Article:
• Heather

    That’s sad 🙁 Even sadder, a lot of people will use the loss to judge her and hate on her. While I can’t imagine doing what that family has done with their reproductive choices, I know that their hearts must be hurting badly right now and for that I keep them in my prayers.

  • Broad

    Good for you for writing this post, Kim. I read the news yesterday about the Duggar Family’s loss, and the comments were hideous. “Maybe you should take this as a sign that it’s time to stop,” or “That’s what you get for trying to have 20 kids,” or “It’s not like it would have mattered anyway, her oldest kids raise her babies for her.” It was really disgusting to see how heartless people could be in the face of someone elses horrible loss like that. The internet is an amazing thing most of the time but I hate that it gives the face of anonymity a much stronger power. People will do an say things that they would never normally do and say just because they’re masked by a keyboard and a monitor. It’s disgusting. No matter what our personal beliefs and preferences may be from either a religious standpoint, or a moral standpoint or otherwise, we have no right to criticize another human being for the loss of a pregnancy when the loss is completely out of our control. (My comparison would be someone who lost a pregnancy due to drug use or something – those women deserve an earful.) I cannot imagine the pain and the sorrow the Duggar family must be experiencing – and she has not yet delivered her stillborn baby. It will get worse before it gets better. My heart goes out to them because not only are they forced to suffer the loss of a child, but they’re doing it in the scruitiny of the public eye.

    May they find peace together through everything they’re about to endure.

    Well written, Kim. Well written indeed.

  • angie

    I love this. So well written and thoughtful. I have never had a miscarriage so I can not truly relate. I do have children and cannot even begin to imagine the pain of losing a child to miscarriage.

    I like the Duggars and enjoy seeing how they handle their children. I appreciate the patience and love both Jim Bob and Michelle have toward their children and their fellow man. The things being said online when the news broke were nothing short of appalling. So many awful and disgusting things were said and it just amazed me. I shouldn’t be surprised as I have seen it all before, but somehow, ignorant people still make my jaw drop. I commented in a couple of different places because I just couldn’t let all that ugliness just stand with no one to add a word of compassion. I just kept wondering if these same people would say the same horrible things to their sister/best friend/cousin in the same situation. I think not.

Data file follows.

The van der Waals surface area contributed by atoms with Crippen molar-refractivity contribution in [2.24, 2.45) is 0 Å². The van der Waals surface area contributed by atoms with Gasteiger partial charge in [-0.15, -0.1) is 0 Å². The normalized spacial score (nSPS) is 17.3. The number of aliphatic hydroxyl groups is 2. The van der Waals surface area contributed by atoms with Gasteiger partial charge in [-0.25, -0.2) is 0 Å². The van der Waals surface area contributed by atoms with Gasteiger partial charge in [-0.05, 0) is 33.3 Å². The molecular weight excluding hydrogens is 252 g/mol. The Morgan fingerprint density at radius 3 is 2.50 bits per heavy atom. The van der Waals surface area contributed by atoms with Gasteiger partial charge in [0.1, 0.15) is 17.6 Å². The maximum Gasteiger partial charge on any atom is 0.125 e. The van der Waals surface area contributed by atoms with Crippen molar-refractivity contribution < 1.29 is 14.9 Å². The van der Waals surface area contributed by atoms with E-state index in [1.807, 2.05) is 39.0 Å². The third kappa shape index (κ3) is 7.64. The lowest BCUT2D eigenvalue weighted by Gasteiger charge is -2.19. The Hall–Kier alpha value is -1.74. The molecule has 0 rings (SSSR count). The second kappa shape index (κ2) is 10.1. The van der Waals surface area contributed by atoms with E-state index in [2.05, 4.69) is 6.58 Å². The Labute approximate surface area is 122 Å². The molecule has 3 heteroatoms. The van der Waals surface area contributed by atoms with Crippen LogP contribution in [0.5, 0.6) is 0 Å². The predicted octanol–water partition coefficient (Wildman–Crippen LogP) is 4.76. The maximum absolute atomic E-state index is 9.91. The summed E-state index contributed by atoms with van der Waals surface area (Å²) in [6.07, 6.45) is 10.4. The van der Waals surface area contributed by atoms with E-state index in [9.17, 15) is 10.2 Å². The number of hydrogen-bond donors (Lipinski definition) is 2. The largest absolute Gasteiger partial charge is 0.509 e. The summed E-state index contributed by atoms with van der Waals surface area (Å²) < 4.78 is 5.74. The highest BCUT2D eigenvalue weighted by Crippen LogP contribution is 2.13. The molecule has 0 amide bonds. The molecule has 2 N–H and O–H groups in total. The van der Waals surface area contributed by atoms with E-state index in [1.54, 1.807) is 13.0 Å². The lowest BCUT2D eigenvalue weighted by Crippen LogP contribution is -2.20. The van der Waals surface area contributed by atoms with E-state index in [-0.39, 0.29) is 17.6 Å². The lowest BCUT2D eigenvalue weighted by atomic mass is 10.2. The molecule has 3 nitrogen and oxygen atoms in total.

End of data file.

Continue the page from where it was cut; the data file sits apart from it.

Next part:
I hope the Duggars find the strength and peace they need at this time.

    Thanks for putting something good out there almost every day, Kim. You are truly a breath of fresh air each day.

  • Lisa

    I am not a fan of the Duggars by any means, but I was heartbroken to hear about this. I can’t imagine going for a doctor’s appointment — and not just any appointment, but the big! fun! exciting! ultrasound! appointment — and learning that my baby had no heartbeat. Miscarriage is heartbreaking in any situation, but for some reason, hearing how she found out really hit me hard.

    I think this brings up an interesting weak point in our country/society. We hear a LOT of people saying that life begins at conception, but we really fail when it comes to acknowledging loss. That statement probably sounds more politically charged than I intend. Just an observation.

  • Cindy

    I feel so bad for them, no matter what number child it was. 7 years ago, we went through almost the exact same thing. Went in for the big ultrasound (even brought our mom’s with us!) and there was no heartbeat. Found out a few days later that the baby had tied a knot in her cord. I just wanted to say that this is so beautiful and well written. But part of me hopes that they stay off of the internet for fear they will see all of the hideous comments on some of the stories. It’s amazing how evil people can be.

  • Christa

    After 6 years of ttc and a miscarriage via a forced abortion with a semi-ectopic post IVF, I was blown away. Now, with 5 year old twins, I frequently come across women (and have at least one good friend) who have miscarriage after miscarriage. There just are not words. And, a lost child never leaves you, ever. For anyone who does not believe life begins at conception (and I am a free choicer!!!) walk a mile in the shoes of a woman who has lost a pregnancy.